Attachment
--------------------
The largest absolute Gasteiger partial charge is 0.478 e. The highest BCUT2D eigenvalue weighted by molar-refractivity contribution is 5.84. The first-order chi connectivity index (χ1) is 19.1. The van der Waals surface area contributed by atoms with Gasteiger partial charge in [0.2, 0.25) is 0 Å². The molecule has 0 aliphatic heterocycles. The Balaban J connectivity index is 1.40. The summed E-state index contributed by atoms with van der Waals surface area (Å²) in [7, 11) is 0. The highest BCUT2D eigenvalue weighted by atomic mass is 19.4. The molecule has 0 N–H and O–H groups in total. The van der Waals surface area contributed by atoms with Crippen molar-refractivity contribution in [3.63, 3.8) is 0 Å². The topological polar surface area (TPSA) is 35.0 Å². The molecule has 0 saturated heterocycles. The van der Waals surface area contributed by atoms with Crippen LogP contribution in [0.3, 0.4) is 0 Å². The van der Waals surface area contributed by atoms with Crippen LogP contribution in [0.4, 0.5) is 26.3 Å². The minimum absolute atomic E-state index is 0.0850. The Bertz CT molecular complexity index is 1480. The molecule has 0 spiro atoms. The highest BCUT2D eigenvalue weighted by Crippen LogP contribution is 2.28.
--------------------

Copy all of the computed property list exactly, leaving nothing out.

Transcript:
The largest absolute Gasteiger partial charge is 0.478 e. The highest BCUT2D eigenvalue weighted by molar-refractivity contribution is 5.84. The first-order chi connectivity index (χ1) is 19.1. The van der Waals surface area contributed by atoms with Gasteiger partial charge in [0.2, 0.25) is 0 Å². The molecule has 0 aliphatic heterocycles. The Balaban J connectivity index is 1.40. The summed E-state index contributed by atoms with van der Waals surface area (Å²) in [7, 11) is 0. The highest BCUT2D eigenvalue weighted by atomic mass is 19.4. The molecule has 0 N–H and O–H groups in total. The van der Waals surface area contributed by atoms with Crippen molar-refractivity contribution in [3.63, 3.8) is 0 Å². The topological polar surface area (TPSA) is 35.0 Å². The molecule has 0 saturated heterocycles. The van der Waals surface area contributed by atoms with Crippen LogP contribution in [0.3, 0.4) is 0 Å². The van der Waals surface area contributed by atoms with Crippen LogP contribution in [0.4, 0.5) is 26.3 Å². The minimum absolute atomic E-state index is 0.0850. The Bertz CT molecular complexity index is 1480. The molecule has 0 spiro atoms. The highest BCUT2D eigenvalue weighted by Crippen LogP contribution is 2.28.